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Objectives: This study aimed to examine individual barriers and supports to exclusive breastfeeding (EBF) and identify potential policy and programmatic interventions in Oman, where less than a quarter of Omani infants under six months are exclusively breastfed. Methods: A cross-sectional barrier analysis (BA) was carried out among a purposive sample of Omani women who were selected and interviewed by trained enumerators in health clinics in various parts of the country. A BA tool, adapted for the Omani context, covered 12 common determinants of behaviour adoption using open-ended questions regarding participants’ perceptions about EBF including positive and negative consequences, self-efficacy and social norms. Qualitative analysis involved coding and tabulating as well as thematic analysis. Results: This study included a total of 45 ‘doers’ (who exclusively breastfed their infants) and 52 ‘non-doers’ (who did not). Mothers reported that motivations for EBF include the perception that it leads to healthier children and is easy to do, readily available and therefore convenient, as well as that there is an high level of family support for breastfeeding. Barriers included perceived milk insufficiency and mother’s employment. Conclusion: To achieve the EBF target of 50% for 2025, public health action should focus on emphasising the benefits and convenience of EBF and building women’s confidence in their ability to produce sufficient milk. These efforts will require increasing the knowledge and skills of community and healthcare workers and establishing monitoring mechanisms. Extended paid maternity leave and supportive workplace policies are necessary to encourage working women to exclusively breastfeed.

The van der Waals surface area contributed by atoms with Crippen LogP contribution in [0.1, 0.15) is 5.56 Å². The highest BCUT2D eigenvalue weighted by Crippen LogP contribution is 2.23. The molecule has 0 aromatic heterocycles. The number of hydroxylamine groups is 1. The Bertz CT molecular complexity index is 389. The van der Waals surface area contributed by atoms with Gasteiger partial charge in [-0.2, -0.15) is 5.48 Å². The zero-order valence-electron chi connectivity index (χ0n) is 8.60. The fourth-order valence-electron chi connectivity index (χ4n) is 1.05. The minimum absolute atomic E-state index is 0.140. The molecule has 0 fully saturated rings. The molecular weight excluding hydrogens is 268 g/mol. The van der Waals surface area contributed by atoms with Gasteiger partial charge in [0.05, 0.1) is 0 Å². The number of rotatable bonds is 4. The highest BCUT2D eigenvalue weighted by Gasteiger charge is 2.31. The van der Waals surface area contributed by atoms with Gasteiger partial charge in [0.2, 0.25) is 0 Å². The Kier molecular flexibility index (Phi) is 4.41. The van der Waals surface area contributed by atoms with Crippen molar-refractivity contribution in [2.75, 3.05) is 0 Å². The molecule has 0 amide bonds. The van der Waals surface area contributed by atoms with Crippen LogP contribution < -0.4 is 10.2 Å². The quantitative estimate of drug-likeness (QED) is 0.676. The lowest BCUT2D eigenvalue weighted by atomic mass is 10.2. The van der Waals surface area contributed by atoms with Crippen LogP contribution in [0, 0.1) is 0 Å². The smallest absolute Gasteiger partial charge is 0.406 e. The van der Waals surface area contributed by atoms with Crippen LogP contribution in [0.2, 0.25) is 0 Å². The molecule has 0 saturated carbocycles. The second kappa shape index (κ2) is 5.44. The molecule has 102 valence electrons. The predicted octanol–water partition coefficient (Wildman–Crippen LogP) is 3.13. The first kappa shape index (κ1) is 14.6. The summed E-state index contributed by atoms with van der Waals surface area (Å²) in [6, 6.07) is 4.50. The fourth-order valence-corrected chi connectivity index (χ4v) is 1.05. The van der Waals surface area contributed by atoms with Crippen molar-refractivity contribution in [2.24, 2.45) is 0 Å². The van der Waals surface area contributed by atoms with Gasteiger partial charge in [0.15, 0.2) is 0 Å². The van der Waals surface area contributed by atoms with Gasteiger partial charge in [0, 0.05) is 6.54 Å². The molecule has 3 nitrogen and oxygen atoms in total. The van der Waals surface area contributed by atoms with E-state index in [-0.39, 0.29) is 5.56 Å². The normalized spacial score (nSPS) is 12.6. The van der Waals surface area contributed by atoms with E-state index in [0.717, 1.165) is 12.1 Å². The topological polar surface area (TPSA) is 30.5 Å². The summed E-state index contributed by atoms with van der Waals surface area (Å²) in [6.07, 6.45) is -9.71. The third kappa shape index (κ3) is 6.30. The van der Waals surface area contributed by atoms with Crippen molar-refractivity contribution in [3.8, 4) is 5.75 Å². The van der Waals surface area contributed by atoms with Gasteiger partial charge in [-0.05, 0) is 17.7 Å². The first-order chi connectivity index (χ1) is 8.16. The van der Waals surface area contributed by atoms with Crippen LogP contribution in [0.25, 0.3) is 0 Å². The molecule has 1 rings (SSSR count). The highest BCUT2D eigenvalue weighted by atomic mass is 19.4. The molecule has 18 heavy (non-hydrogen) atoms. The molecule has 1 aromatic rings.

Keywords: Breast Feeding; Exclusive Breast Feeding; Health Promotion; Nutrition Policy; Oman.
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